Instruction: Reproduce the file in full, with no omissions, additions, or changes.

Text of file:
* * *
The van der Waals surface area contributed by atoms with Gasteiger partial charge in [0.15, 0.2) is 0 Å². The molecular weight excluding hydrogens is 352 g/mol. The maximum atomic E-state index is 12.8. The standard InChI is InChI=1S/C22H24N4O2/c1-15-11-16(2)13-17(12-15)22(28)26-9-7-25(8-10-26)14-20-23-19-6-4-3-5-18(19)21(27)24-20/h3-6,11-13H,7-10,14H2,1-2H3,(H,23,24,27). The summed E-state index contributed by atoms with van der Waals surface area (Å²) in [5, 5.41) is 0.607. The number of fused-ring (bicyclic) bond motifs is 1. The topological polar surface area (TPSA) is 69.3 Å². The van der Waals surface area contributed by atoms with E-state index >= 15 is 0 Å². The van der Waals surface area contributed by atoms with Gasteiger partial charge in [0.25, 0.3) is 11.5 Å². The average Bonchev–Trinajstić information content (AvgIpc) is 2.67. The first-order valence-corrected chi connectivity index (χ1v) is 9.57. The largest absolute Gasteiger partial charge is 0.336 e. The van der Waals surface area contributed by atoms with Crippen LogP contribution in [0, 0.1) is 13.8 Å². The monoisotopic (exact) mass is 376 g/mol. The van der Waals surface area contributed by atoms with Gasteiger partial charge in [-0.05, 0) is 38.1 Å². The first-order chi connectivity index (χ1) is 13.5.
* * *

The van der Waals surface area contributed by atoms with Gasteiger partial charge in [0.15, 0.2) is 0 Å². The molecular weight excluding hydrogens is 352 g/mol. The maximum atomic E-state index is 12.8. The standard InChI is InChI=1S/C22H24N4O2/c1-15-11-16(2)13-17(12-15)22(28)26-9-7-25(8-10-26)14-20-23-19-6-4-3-5-18(19)21(27)24-20/h3-6,11-13H,7-10,14H2,1-2H3,(H,23,24,27). The summed E-state index contributed by atoms with van der Waals surface area (Å²) in [5, 5.41) is 0.607. The number of fused-ring (bicyclic) bond motifs is 1. The topological polar surface area (TPSA) is 69.3 Å². The van der Waals surface area contributed by atoms with E-state index >= 15 is 0 Å². The van der Waals surface area contributed by atoms with Gasteiger partial charge in [0.25, 0.3) is 11.5 Å². The average Bonchev–Trinajstić information content (AvgIpc) is 2.67. The first-order valence-corrected chi connectivity index (χ1v) is 9.57. The largest absolute Gasteiger partial charge is 0.336 e. The van der Waals surface area contributed by atoms with Crippen LogP contribution in [0, 0.1) is 13.8 Å². The monoisotopic (exact) mass is 376 g/mol. The van der Waals surface area contributed by atoms with Gasteiger partial charge in [-0.05, 0) is 38.1 Å². The first-order chi connectivity index (χ1) is 13.5.